J.C. Satàn - Sick of Love - Albums - Reviews - Soundblab

J.C. Satàn - Sick of Love

by Leonie Mercedes Rating:6.5 Release Date:2010-11-29

Hailing from Bordeaux via Turin, five-piece boy/girl garage band and fans of the oxymoron J.C. Satàn certainly benefit from their mixed line-up. Their first album is a collection of tales of longing, a sonic exploration of the seventh layer of hell, imbued with the sweet tension of male and female vocals.

Sick of Love goes a little bit country ('I'll Be There'), and a little bit rock 'n' roll ('Morning After Love') while keeping a raw palette of murky guitars, catchy riffs and near indecipherable lyrics reminiscent of shoegaze. 'Odyssey of Love' kicks things off promisingly with rousing, clattering psychedelia while 'Prehistoric Love' channels 90s British indie in all its sultry, distorting, punkish glory. The strongest moments of Sick of Love unfold when the tension between lead vocalists Arthur Satan and Paula H is at most palpable, notably on the cantering 'Adventure Boat', and the lament of 'Your Place' which crackles with unspent sexual energy.

However, a once roaring flame turns to barely glowing embers about one-third in. 'The Day I Discovered I'm a Bad Man', an echo chamber haunted by phantom beasts, announces a lull that takes up a fair chunk of the album. That infectious energy from the beginning drops off with every song, with each sounding like a variation on the theme of the last. But this is all down to bad programming, as these are songs which, while sounding a tad samey back-to-back, could certainly stand on their own. Perhaps Sick of Love would have worked better as a pair of EPs.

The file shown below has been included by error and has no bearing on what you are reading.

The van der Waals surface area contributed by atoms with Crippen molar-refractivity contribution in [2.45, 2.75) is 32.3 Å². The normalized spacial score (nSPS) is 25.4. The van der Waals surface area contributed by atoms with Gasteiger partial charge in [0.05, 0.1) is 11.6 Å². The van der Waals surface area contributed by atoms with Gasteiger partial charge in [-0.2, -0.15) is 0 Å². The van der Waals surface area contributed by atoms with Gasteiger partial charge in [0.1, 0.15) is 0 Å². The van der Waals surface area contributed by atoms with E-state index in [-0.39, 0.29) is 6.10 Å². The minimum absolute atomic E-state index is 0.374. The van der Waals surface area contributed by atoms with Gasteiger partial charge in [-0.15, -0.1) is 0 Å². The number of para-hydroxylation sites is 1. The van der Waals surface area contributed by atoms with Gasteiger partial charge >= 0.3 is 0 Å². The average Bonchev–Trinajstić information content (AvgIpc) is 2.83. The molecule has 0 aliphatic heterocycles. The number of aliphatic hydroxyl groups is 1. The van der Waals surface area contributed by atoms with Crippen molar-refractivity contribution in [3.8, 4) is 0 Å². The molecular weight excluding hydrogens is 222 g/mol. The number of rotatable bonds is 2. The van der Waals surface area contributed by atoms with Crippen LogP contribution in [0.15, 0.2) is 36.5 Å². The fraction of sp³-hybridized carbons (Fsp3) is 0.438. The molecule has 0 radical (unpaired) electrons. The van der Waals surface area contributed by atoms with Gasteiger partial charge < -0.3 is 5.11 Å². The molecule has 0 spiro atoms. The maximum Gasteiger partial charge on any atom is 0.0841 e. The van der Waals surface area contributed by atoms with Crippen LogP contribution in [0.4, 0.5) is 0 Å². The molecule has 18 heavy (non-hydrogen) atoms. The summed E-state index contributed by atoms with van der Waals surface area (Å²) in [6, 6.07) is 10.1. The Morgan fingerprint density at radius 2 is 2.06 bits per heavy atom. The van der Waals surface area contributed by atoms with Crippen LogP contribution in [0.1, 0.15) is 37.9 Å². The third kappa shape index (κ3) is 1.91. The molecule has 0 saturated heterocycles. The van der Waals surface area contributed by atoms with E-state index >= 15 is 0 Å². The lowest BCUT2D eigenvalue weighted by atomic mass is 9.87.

By all means, it's worth the journey. Things do eventually take a turn for the better by the elastic yearning of 'Superhero' and the urgency of 'Endless Fall'. J.C. Satàn, if derivative, prove they have a good grasp on melody and structure, but this album suffers from a lack of stamina.

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